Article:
Davies was true to his word (in his recent interview). He said he wanted to write vocal lines that are intelligible: and he succeeded admirably. And he said he would aim for singable melodic lines, a goal that he seemed to achieve.

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Victor Davies in 2007 (photo: Lori Davies)

The production from Voicebox – Opera in Concert includes some wonderful work in the upstage orchestra pit, conducted by Robert Cooper, with outstanding work from pianist Narmina Afadiyeva, who played almost the entire show, with the other four members of the quintet (woodwind, violin, cello, percussion) playing only sporadically throughout.

While it’s true there are indigenous performers in the show, I simply want to call attention to great singing & acting. Marion Newman as Rita Joe was authoritative, very comfortable, very strong throughout, in a challenging role, totally believable and worthy of applause. Evan Korbut as her lover Jaimie had genuine star quality, a lovely voice and great presence. Everett Morrison as David Joe, Rita’s father, had some very difficult singing that he handled beautifully, while bringing a special presence to the stage. Michael Robert-Broder was a very lyrical magistrate.

Voicebox Artistic Director Guillermo Silva-Marin showed his uncanny instincts today, not just in his direction, getting great work from the Opera in Concert Chorus and from a large cast on the crowded stage of the Jane Mallet Theatre, but more fundamentally in having the foresight to develop and program this work, latest in a series of pieces commissioned from Davies.

I can’t wait to see what they come up with next.

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2 Responses to Davies’ Ecstasy of Rita Joe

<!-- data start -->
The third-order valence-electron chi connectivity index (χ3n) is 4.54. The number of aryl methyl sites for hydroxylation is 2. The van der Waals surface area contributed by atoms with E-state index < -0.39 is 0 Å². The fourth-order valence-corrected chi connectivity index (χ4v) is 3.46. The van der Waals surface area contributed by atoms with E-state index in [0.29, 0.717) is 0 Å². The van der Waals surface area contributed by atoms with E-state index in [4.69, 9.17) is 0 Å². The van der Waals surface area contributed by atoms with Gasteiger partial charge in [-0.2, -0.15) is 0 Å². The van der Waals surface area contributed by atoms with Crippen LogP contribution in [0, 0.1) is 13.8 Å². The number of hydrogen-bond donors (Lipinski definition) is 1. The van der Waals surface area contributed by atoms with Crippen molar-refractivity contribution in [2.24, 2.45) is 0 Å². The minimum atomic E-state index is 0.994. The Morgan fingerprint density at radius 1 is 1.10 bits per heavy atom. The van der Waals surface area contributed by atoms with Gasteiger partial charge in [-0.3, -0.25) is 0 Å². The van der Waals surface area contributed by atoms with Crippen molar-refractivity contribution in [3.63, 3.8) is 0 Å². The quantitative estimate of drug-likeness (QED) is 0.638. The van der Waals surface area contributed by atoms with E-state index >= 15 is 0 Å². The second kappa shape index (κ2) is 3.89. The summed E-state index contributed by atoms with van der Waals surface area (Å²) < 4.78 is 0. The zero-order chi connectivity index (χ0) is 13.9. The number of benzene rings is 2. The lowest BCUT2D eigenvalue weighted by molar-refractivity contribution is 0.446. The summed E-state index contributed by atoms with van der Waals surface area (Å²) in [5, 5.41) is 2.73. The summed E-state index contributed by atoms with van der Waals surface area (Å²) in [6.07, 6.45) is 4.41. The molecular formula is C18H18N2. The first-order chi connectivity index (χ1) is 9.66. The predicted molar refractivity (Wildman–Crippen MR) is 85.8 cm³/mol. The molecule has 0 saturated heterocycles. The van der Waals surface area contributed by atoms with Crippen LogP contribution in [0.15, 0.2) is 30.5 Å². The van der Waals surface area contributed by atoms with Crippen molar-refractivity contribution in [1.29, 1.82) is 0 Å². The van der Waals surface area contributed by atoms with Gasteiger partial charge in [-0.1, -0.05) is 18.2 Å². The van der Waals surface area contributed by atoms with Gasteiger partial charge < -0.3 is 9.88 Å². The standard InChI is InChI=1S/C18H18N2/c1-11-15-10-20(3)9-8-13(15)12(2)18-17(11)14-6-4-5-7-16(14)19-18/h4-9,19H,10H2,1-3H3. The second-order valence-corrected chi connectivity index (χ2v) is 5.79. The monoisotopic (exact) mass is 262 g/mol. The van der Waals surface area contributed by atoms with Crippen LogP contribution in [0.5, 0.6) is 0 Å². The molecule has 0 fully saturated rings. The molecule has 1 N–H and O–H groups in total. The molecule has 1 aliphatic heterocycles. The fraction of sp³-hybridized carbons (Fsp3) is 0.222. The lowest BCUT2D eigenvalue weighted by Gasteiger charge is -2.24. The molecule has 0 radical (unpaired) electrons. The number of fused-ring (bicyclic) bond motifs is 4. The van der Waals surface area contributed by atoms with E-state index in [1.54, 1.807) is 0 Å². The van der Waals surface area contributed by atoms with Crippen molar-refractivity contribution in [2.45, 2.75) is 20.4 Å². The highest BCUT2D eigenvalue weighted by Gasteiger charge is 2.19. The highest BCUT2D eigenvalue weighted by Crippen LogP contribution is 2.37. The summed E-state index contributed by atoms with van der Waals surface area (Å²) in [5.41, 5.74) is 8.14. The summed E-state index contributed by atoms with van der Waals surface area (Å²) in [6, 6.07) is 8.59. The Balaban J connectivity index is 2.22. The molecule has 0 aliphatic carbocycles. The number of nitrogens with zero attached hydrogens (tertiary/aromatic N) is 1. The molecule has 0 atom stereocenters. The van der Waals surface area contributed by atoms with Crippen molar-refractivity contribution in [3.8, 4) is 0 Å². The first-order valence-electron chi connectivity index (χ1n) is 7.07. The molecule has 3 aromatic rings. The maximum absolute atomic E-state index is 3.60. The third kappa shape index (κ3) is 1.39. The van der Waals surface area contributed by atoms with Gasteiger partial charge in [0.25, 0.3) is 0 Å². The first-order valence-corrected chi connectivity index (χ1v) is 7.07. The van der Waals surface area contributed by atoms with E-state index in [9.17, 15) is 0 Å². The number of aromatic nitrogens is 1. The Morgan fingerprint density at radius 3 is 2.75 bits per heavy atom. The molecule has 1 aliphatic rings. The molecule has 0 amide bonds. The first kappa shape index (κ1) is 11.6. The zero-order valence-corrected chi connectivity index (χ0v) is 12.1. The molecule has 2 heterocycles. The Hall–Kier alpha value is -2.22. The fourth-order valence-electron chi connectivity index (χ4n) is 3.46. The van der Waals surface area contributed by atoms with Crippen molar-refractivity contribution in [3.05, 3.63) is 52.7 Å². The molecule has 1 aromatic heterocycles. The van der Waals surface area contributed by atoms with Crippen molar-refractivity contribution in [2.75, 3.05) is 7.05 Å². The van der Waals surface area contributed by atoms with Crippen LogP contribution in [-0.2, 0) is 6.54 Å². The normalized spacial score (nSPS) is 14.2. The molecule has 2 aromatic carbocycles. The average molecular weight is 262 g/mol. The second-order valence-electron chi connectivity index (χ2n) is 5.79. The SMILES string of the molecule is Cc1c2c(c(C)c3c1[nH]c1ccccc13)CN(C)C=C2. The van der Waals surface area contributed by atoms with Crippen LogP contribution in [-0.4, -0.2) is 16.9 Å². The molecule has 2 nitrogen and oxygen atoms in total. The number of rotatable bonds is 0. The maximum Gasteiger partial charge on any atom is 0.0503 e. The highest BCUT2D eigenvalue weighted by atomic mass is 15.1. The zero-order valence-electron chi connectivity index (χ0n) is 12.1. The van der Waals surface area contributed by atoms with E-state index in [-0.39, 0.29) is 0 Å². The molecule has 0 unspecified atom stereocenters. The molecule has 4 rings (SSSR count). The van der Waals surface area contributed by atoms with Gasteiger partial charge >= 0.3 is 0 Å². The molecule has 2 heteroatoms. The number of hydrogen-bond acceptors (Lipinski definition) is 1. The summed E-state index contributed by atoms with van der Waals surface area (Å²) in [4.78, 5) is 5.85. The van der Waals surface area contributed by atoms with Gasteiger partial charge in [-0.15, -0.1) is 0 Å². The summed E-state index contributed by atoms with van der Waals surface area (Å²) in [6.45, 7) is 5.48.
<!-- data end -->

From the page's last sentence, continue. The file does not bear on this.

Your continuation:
1. leon levy - chorus member says:

    Curious!!!! Why did you leave out Michelle Lafferty in your rather wordy review? Was she not worthy of mention?

  2. barczablog says:

    I said very little about the performers. For example, I said “Michael Robert-Broder was a very lyrical magistrate” which doesn’t nearly appreciate his performance and its impact. If I recall Michelle Lafferty correctly (and that’s not a certainty, as –unlike you– this was my first look at a crowded stage full of people most of whom I’ve never seen before)…? I think she was good, but her part was relatively small, like some of the others that I didn’t choose to speak of in the review. I wrote about the biggest ones very briefly, barely saying anything about Newman or Korbut. Is that strategic or meaningful? nope. Out of 1009 words (using Facebook’s count), I devoted 22 to Newman, 16 to Korbut, 24 to Morrison (hm, didn’t realize until now that he got the most) and 7 to Michael, making 69 words about the singers, out of 1009. I wanted to keep the focus on those 4, and knew that while I was giving them mere crumbs this at least spotlights their work.

    To me the fact of a new opera, its dramaturgy, the adaptation from the original play and its politics were what mattered while the performances were icing on the cake. And I’m just one writer among many.